According to a document dated 16 May 1648, Simon Jacobsz. de Vlieger was about forty-seven years old, hence born about 1601, probably at Rotterdam. His sister Neeltje de Vlieger became a still life painter. On 10 January 1627, he married Anna Gerridts van Willige in Rotterdam, where he is also mentioned in 1628, 1630, 1632, and 1633. On 25 February 1634, he rented the house known as "Kranenburch" in Delft and on 18 October of that year became a member of the guild. On 14 December 1637, he bought a house on De Schilderstraat in Rotterdam but on 12 March 1638 was still living in Delft in the house known as "Houttuyn". On 19 July 1638, he was described in a document as an artist living in Amsterdam and probably moved to that city sometime between this date and the preceding 12 March, when he was still residing in Delft.

De Vlieger executed two designs for decorations for the festivities honouring Queen Maria de Medici's entry into Amsterdam on 31 August 1638. On 2 December 1640, and 10 March 1641, he was paid for unspecified works by the city of Delft. In 1642 he received a commission to paint organ doors for the Grote Kerk in Rotterdam, for which he was paid the considerable sum of 2, 000 guilders on 7 January 1645 (The doors, depicting King David and other figures, were destroyed in 1788). On 5 January 1643, he became a citizen of Amsterdam and on 17 September 1644 sold his house in Rotterdam. On 4 January 1648, he was commissioned to decorate the windows on the south side of the Nieuwe Kerk in Amsterdam for 6, 000 guilders. He was still living in Amsterdam on 20 November 1648, but on 13 January 1649 bought a house in Weesp. His daughter, Cornelia, was married to the Amsterdam painter Paulus van Hillegaert the Younger (1631-1658) in that city in 1651. On 2 February 1652, he was again mentioned in Rotterdam as a widower, but he died in Weesp, probably early in March 1653. His death was lamented in verses by the poet Joost van den Vondel.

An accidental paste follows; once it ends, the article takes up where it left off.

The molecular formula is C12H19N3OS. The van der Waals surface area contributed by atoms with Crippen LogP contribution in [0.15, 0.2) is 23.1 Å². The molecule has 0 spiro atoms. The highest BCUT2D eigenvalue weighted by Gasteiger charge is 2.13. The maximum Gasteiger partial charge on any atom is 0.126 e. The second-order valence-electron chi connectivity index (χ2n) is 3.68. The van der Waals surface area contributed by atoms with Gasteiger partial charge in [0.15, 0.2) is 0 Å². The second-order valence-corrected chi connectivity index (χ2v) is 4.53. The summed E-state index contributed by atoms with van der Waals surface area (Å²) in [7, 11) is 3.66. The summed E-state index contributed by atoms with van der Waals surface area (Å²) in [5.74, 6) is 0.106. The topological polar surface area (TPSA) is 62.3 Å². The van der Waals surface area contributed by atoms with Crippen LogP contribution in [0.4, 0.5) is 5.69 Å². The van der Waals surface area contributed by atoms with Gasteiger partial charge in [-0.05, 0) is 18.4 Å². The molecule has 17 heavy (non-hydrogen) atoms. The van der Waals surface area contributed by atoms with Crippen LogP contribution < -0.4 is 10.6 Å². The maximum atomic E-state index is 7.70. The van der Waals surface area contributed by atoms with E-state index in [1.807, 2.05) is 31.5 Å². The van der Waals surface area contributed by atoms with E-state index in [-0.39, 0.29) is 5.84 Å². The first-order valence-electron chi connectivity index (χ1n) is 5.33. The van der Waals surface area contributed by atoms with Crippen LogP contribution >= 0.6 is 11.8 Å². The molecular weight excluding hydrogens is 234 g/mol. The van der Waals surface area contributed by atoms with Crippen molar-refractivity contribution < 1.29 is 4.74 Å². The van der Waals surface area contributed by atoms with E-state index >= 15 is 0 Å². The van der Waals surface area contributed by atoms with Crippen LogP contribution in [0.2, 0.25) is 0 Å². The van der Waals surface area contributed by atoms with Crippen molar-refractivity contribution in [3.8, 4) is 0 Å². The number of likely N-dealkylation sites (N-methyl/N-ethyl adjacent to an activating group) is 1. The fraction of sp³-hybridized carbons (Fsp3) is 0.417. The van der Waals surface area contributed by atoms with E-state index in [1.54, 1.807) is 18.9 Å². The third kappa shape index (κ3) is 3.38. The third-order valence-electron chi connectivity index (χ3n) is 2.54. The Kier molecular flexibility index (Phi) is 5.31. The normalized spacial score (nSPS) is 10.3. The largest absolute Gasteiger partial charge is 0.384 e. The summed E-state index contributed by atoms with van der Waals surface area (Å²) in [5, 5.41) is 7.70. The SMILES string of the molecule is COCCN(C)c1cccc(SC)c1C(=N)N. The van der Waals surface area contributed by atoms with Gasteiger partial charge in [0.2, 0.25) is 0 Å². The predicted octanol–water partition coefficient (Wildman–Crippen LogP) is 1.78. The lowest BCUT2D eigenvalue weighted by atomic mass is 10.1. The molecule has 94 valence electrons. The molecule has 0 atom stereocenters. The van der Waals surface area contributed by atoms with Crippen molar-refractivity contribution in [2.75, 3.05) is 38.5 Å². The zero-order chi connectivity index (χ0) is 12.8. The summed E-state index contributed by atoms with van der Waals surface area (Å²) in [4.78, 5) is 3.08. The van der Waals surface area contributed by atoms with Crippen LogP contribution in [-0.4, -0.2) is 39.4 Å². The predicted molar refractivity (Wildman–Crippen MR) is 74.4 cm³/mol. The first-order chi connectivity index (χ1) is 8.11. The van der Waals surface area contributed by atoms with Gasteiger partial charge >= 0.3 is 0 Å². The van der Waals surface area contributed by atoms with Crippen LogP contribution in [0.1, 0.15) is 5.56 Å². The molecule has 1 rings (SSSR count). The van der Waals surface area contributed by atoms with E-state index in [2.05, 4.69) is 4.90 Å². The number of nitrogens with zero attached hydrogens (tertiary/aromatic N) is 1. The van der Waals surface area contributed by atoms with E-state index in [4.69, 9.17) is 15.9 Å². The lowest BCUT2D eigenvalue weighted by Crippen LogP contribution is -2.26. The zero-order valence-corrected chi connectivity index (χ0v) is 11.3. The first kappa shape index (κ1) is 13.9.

A varied artist, Simon de Vlieger painted and drew seascapes, beach scenes, and landscapes, as well as a few genre scenes and portraits. His earliest dated works are of 1624. The early paintings are strongly influenced by Jan Porcellis (1584-1632) and chiefly depict ships and fantastic rocky coasts. Around 1630 he painted his first beach scenes and from 1650 onward executed mostly coastal views and marines with calmer seas and a few forest scenes. Landscapes proper form a small portion of his oeuvre. De Vlieger was also active as a printmaker. According to Houbraken, De Vlieger was the teacher of the seascapist Willem van de Velde the Younger (1633-1707).

Peter C. Sutton